Importance of Vegetables

Vegetables come in great colours and flavours, but in what inside lies their real beauty.

The vegetables constitute important sources of several nutrients, such as potassium, fiber, folate, vitamin A and vitamin C.

Naturally, the majority of vegetables have little calories and fat…

Some vegetables have higher carbohydrate levels and are often referred to as starchy vegetables. Usually, these are roots and tubers like pipes and yams. The energy of the starchy vegetables is increased due to their content of carbohydrates.

Additional plants are not classified as starchy. Non-starchy vegetables tend to have a higher water content, and are lower in energy but often richer in vitamins and minerals.

Help your lunch/dinner with half vegetables and select a variety of coloured vegetables. Approximately a quarter of the plate should be powerful foods.

Vegetables are packed with essential vitamins, minerals, and antioxidants that give your body a great deal of good health from a range of phytonutrients.



These are plant compounds that occur naturally. In vegetables, usually in small amounts, there are thousands of such different phytonutrients. Plants manufacture them as pigments for photosynthesis (energy production) and for their own protection against insects or bacteria. The bright colour of fruit and vegetables is frequently the responsibility, and research shows that these compounds can help reduce disease risks and promote health. Phytonutrient examples are tomato lycopene, carrot beta-carotene, and broccoli glucosinolates.

It is impossible to isolate and turn one magical phytonutrient into a tablet per day! The most protective effect is that they are naturally found in plant foods and consume a wide range of phytonutrients.

Phytonutrients can protect against disease and promote health in a variety of ways. The methods of action being investigated include anti-inflammation, an enhanced antioxidant of the body’s defences, microflora modulation of the intestines, cholesterol reduction, fight against bacteria, and body immunity.




Vegetables and Fruits

(Yellow-green and Leafy greens)Indoles
(Cruciferous Vegetables)
Helps in maintaining good vision. Reduces risk of Cataracts

Reduces risk of cancers like breast and prostate cancer

Spinach, Leafy greens, Lettuce, Peas

Broccoli, Cabbage, Cauliflower, Turnips

(Dark Orange)Bioflavonoids
Powerful antioxidant. Reduces risk of heart disease and cancer

Help maintain good vision, teeth/bones, and healthy skin.

Carrots, Pumpkin, Mangos, Apricots, Peaches

Oranges, Lemon, Pears



Helps control high blood pressure. Reduces risk of cancers and heart attacks

Powerful antioxidants. Reduces risk of cancer, diabetes, and Alzheimer’s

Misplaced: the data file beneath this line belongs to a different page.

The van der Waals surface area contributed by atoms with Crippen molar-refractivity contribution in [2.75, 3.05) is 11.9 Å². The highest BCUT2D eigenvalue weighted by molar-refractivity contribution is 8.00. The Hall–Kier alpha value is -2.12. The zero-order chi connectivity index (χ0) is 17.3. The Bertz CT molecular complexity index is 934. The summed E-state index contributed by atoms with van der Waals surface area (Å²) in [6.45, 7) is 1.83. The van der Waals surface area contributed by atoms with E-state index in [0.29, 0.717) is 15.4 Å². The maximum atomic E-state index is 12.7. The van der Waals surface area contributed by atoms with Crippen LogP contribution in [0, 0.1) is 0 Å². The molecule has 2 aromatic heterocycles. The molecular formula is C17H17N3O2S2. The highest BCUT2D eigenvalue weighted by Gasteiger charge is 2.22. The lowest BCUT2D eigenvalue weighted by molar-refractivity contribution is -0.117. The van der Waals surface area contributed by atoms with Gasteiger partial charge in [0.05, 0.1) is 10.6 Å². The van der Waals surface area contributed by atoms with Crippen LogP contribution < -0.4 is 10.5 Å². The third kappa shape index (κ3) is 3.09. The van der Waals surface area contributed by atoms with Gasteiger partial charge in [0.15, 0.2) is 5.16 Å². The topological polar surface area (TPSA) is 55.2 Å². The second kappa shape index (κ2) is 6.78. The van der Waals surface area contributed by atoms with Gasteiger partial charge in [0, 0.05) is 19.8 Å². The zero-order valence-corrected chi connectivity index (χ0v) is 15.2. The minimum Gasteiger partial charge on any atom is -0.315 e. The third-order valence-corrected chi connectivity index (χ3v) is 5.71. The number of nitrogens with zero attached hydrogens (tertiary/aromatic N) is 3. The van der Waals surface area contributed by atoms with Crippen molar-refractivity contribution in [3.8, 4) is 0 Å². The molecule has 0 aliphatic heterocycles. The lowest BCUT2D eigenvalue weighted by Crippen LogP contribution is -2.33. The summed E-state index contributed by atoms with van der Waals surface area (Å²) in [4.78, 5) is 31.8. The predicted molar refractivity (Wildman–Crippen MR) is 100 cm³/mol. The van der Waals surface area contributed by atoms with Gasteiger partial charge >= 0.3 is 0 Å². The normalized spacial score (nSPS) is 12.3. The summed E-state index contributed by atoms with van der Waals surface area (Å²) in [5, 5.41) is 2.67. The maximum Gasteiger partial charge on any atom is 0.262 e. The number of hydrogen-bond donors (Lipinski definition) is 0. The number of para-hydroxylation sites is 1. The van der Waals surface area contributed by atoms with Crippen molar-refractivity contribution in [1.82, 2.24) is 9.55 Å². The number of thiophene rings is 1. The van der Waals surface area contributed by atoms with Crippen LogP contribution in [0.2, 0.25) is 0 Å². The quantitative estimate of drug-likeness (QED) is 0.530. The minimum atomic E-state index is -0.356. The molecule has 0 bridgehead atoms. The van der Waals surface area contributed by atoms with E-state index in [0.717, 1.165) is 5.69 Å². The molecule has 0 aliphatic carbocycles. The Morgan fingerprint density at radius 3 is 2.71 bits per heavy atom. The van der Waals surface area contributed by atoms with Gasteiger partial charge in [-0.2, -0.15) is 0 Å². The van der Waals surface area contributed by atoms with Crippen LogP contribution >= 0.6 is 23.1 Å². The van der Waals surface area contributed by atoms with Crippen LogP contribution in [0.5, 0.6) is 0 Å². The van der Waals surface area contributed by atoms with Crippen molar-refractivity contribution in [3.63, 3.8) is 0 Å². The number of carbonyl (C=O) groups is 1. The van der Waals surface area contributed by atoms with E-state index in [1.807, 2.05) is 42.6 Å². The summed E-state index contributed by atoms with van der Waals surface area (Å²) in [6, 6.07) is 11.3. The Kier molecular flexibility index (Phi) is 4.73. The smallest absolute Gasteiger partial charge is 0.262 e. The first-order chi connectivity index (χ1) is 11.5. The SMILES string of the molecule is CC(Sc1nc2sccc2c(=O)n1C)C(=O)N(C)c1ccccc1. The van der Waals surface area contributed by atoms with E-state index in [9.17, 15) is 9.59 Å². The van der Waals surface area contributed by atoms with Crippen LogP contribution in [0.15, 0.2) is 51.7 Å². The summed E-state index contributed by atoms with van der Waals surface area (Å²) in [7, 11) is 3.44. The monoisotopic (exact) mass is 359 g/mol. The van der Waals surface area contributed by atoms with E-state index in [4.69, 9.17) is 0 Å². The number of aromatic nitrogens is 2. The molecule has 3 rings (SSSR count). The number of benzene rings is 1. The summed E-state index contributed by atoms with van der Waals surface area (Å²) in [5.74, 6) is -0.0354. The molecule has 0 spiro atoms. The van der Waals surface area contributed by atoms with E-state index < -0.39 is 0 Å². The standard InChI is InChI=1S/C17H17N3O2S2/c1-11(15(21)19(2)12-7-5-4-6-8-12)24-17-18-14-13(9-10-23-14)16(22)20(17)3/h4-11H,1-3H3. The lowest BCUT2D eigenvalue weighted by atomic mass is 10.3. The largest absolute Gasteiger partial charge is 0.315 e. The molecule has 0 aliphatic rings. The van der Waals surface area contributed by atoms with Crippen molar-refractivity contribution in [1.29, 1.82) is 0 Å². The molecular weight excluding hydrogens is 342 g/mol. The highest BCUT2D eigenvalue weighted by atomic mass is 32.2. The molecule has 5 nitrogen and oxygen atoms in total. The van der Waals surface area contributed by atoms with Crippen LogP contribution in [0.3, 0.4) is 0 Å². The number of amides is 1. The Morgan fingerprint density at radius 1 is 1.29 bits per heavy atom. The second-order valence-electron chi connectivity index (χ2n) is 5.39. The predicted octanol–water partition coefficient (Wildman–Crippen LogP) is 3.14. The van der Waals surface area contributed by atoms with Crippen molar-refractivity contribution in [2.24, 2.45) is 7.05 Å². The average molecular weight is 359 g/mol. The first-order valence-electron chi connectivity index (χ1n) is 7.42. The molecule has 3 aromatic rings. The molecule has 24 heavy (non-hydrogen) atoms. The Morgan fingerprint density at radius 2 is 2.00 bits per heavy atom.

Strawberries, Raspberries, Apple, and Cabbage



Powerful antioxidants. Reduces risk of cancer, heart disease, diabetes, and age-related anemia

Powerful antioxidants. May slow effects of aging

Blueberries, blackberries, purple grapes, black currants

Eggplant, dried raisins, plums

WhiteAllicinHelps lower high blood pressure and high cholesterol. Reduces risk of heart attacks and cancerGarlic, Onions, Scallion, Leeks, and Chives

The Importance of Fiber

The majority of us do not consume the recommended amount of fiber (38g/day for men and 25g/day for women). Consuming a good quantity of vegetables can help you get enough of this important nutrient. Fiber is not only good for your heart and gut, but it can also keep you full and lower your risk of developing diabetes. Fiber is present in all vegetables, so eat a variety to get your fill.


Vegetables and Immune System

There is no secret about the impact on your immune system of what you eat. Vitamin C is a major nutrient found in many vegetables, which helps to keep your immune system strong (people are always surprised to find that broccoli and bell peppers have more of the vitamin C available. It is also important in your immune system to have a well-balanced diet with a variety of foods and include many different veggies, fruits, whole grains, healthy fats, and protein sources.


The gut microbiome

Our gut the microbiome is of enormous health importance. It regulates overall health, immune system, cellular metabolism, energy, body weight, mood, food choices, nervous system, heart disease, risk of diabetes. A healthy intestine contains both a good bacterial equilibrium and diversity. The balancing of our introductive bacteria includes high-fiber foods, especially certain types of fibrous and resistant starches called prebiotic.

A great source of prebiotics is in many vegetables. In just a few days, eating healthy plant food can better alter your intestinal bacteria!

Subscribe to salads with SALADAA to meet your daily vegetable requirements.